Posted by
7076 posts

And risk their lives in rickety boats floating from Senegal to the Canaries or Algeria to Lesbos or crawling through a killer desert in Arizona. They're desperate.

Posted by
2938 posts

Ah, the perennial tipping conundrum.
I don’t think there will ever be a definitive answer for Americans traveling outside their own country, mostly because our practices are so far outside those of the rest of the world, like tip jars on retail counters. I have learned a few things, which I’ll share; but I do confess to never feeling completely at ease about tipping when traveling.

Waiters and most other service personnel in most western and central European countries are decently paid, and tipping is not expected. Where is the geographic line? Can’t say. I often try to see what is being done by other patrons, and the absence of a tip space on a cc slip suggests nothing is expected.

I’ve had gratuities both refused and accepted by guides on day tours in Italy, but usually accepted elsewhere. In fact, the so-called free tours, now so common all over Europe, are 100% tip driven. I find the concept obnoxious, and avoid them.

Cleaners are a different case, to me, especially when their skin color or accents suggest that they are immigrants from poorer countries, who have undergone unendurable economic pressure. Their jobs are physically demanding and at the bottom of the compensation and power pecking order. No one aspires to clean up other people’s messes. A tourist can’t know for sure, but I suspect there is sometimes exploitation of of undocumented immigrants involved. For these reasons, I always leave a daily gratuity, with a thank you. Two of us, so the equivalent of €2/day.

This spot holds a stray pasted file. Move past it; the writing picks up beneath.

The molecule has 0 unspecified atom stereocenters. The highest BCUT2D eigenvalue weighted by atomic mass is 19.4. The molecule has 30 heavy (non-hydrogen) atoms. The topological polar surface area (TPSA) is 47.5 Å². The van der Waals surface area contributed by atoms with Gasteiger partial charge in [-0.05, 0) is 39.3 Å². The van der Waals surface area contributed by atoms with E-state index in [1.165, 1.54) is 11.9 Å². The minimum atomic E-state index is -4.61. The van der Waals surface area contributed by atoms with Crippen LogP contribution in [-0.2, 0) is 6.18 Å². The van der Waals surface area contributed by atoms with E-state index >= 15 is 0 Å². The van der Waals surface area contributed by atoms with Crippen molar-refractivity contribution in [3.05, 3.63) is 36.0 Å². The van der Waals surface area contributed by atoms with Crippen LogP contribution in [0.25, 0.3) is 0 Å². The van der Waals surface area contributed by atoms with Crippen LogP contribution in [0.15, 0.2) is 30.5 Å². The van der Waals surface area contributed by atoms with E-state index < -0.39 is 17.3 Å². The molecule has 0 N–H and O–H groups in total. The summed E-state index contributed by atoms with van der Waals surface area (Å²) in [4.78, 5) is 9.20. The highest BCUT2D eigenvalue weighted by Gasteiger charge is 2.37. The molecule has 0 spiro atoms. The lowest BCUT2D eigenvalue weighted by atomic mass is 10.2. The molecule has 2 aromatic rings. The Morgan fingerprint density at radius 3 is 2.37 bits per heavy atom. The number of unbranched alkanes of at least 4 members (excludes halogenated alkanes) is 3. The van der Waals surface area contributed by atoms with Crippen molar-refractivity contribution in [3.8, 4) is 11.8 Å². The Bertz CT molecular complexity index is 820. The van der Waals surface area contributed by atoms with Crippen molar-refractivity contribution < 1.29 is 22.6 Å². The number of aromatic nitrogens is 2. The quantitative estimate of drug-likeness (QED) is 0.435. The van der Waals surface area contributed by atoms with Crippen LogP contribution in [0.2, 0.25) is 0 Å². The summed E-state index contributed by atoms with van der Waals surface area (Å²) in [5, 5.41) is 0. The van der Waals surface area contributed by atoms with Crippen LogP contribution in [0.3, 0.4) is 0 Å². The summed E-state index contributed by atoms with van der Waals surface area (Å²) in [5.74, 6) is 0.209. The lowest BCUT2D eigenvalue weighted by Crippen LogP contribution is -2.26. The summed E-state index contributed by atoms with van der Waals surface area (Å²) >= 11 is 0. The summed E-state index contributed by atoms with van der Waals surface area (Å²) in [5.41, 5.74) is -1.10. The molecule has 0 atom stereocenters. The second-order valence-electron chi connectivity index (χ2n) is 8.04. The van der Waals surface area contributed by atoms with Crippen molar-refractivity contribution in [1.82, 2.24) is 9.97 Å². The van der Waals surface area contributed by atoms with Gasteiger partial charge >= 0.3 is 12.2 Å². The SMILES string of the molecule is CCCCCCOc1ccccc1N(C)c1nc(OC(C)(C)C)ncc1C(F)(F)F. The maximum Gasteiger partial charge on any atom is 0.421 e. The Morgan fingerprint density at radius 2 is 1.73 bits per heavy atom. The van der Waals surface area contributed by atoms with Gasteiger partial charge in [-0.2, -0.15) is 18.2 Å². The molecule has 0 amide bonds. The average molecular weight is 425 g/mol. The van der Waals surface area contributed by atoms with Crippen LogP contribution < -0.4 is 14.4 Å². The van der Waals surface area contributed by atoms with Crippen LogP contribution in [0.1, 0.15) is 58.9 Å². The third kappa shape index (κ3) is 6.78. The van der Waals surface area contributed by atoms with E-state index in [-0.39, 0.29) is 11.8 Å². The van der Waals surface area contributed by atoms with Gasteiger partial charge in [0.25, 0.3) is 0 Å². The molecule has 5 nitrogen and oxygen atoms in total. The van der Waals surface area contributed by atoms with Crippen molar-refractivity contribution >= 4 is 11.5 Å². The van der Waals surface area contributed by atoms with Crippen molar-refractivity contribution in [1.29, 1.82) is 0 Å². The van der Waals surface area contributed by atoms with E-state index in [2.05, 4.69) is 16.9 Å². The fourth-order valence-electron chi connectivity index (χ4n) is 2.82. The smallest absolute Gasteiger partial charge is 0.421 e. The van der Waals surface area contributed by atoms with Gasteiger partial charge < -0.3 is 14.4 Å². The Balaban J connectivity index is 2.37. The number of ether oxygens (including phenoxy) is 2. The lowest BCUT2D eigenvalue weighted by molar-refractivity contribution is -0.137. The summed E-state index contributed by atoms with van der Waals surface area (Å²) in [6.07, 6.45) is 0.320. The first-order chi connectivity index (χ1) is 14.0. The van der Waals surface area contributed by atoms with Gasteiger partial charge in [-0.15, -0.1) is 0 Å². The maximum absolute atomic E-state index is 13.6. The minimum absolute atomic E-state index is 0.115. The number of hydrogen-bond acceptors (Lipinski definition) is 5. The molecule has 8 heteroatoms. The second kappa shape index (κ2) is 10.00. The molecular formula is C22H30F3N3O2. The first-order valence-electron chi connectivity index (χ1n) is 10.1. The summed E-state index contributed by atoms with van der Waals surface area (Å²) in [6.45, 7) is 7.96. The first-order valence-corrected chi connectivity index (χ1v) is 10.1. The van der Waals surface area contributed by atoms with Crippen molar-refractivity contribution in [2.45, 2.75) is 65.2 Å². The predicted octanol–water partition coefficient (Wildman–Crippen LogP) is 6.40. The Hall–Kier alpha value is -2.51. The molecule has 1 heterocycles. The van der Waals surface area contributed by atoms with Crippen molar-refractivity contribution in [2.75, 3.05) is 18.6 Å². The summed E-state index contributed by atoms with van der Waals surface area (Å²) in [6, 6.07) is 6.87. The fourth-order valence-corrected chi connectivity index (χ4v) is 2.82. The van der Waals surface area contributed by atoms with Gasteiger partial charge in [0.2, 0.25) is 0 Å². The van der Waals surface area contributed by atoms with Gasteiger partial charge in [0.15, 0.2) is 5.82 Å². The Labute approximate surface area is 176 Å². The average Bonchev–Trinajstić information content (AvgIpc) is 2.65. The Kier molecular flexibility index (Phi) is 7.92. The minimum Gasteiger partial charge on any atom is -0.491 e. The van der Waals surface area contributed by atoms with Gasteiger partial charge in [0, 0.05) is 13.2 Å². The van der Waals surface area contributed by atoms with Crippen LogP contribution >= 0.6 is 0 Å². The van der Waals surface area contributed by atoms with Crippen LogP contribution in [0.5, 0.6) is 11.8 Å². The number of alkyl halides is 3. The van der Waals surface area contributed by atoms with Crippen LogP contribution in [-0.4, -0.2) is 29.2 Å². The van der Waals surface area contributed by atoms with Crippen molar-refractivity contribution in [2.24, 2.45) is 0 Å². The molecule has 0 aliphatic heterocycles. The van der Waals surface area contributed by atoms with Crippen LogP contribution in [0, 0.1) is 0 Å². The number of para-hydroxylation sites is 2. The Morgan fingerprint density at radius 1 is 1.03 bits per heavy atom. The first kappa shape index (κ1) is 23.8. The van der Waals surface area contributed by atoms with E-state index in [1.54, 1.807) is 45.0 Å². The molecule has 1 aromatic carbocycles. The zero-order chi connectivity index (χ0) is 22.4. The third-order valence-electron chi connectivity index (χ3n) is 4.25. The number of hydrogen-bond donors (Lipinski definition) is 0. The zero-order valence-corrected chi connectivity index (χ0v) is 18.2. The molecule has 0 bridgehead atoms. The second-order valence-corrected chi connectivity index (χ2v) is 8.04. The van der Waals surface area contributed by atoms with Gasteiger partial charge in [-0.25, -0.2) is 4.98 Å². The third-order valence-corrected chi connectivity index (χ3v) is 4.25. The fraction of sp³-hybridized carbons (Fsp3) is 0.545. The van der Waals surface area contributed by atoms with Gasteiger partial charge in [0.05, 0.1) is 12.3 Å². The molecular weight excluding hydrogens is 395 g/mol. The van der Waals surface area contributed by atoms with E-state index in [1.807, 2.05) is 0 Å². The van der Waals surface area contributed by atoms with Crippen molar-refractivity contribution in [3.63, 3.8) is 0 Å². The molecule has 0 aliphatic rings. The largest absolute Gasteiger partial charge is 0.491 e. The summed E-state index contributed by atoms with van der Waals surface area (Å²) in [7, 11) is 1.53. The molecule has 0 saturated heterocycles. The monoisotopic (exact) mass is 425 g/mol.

In a perfect world everyone would be adequately compensated, and tipping would disappear. Not leaving a tip for the poor and overworked is not a way to bring about that outcome.

Posted by
2114 posts

A traveler can’t know for sure, but I suspect there is often exploitation of of undocumented immigrants involved. For these reasons, I always leave a daily gratuity, with a thank you.

If that is why you leave a tip when you don't have to, then your reward will be great in Heaven!

Posted by
2482 posts

I have read this thread with interest and am quite shocked at the presumptive , xenophobic. sexist, classist , racist and downright superiority of many of the replies on it.
If you are so worried about the way many of your servers and cleaners are being treated in their place of work why not write to the COE of the hotel chain you are using and ask them to sort things out. Before you stay anywhere ask about their policy on using low paid /illegal workers, make some effort to check the actual tipping policy of that country and follow it, do not presume anything.
just reading this thread really has put me off contributing to this forum anymore quite frankly the attitude of many people on this forum shows that my values and attitudes are really at odds with many of the folk on it.
I have suggested before on tipping threads that if you are so consumed with guilt about not tipping, then at the end of your trip make a donation to a local charity .

Posted by
11450 posts

First off - tipping cleaning staff in England is NOT . When one goes to a grand house weekend party and the house has staff one most certainly did too staff at end of stay .
Secondly when younger I did housekeeping and worked in shops . Housekeeping is MUCH harder so I’m surprised that Emma felt they were about the same . I never had to scrub 10 toilets and tubs when working at a shop .

I do tip housekeeping - 2-4 euros per night - and I tip daily as staff can change .

I tip housekeeping staff here in Canada too - simply because I know the work load .